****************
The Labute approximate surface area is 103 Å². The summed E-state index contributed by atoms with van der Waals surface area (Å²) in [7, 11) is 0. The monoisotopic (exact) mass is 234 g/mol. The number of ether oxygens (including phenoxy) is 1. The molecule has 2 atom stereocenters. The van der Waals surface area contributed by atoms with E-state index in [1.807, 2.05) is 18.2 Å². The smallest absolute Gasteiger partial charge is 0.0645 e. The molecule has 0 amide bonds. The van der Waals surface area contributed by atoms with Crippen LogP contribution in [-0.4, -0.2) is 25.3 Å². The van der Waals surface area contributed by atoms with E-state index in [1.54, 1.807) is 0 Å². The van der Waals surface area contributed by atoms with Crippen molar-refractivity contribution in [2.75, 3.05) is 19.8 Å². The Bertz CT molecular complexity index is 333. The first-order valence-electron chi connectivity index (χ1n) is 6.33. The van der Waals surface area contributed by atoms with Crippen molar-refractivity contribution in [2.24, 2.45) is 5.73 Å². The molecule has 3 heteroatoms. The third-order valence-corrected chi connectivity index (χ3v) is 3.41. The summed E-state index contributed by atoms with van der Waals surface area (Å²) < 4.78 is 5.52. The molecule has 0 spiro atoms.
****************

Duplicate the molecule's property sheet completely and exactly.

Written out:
The Labute approximate surface area is 103 Å². The summed E-state index contributed by atoms with van der Waals surface area (Å²) in [7, 11) is 0. The monoisotopic (exact) mass is 234 g/mol. The number of ether oxygens (including phenoxy) is 1. The molecule has 2 atom stereocenters. The van der Waals surface area contributed by atoms with E-state index in [1.807, 2.05) is 18.2 Å². The smallest absolute Gasteiger partial charge is 0.0645 e. The molecule has 0 amide bonds. The van der Waals surface area contributed by atoms with Crippen LogP contribution in [-0.4, -0.2) is 25.3 Å². The van der Waals surface area contributed by atoms with E-state index in [1.54, 1.807) is 0 Å². The van der Waals surface area contributed by atoms with Crippen molar-refractivity contribution in [2.75, 3.05) is 19.8 Å². The Bertz CT molecular complexity index is 333. The first-order valence-electron chi connectivity index (χ1n) is 6.33. The van der Waals surface area contributed by atoms with Crippen molar-refractivity contribution in [2.24, 2.45) is 5.73 Å². The molecule has 3 heteroatoms. The third-order valence-corrected chi connectivity index (χ3v) is 3.41. The summed E-state index contributed by atoms with van der Waals surface area (Å²) < 4.78 is 5.52. The molecule has 0 spiro atoms.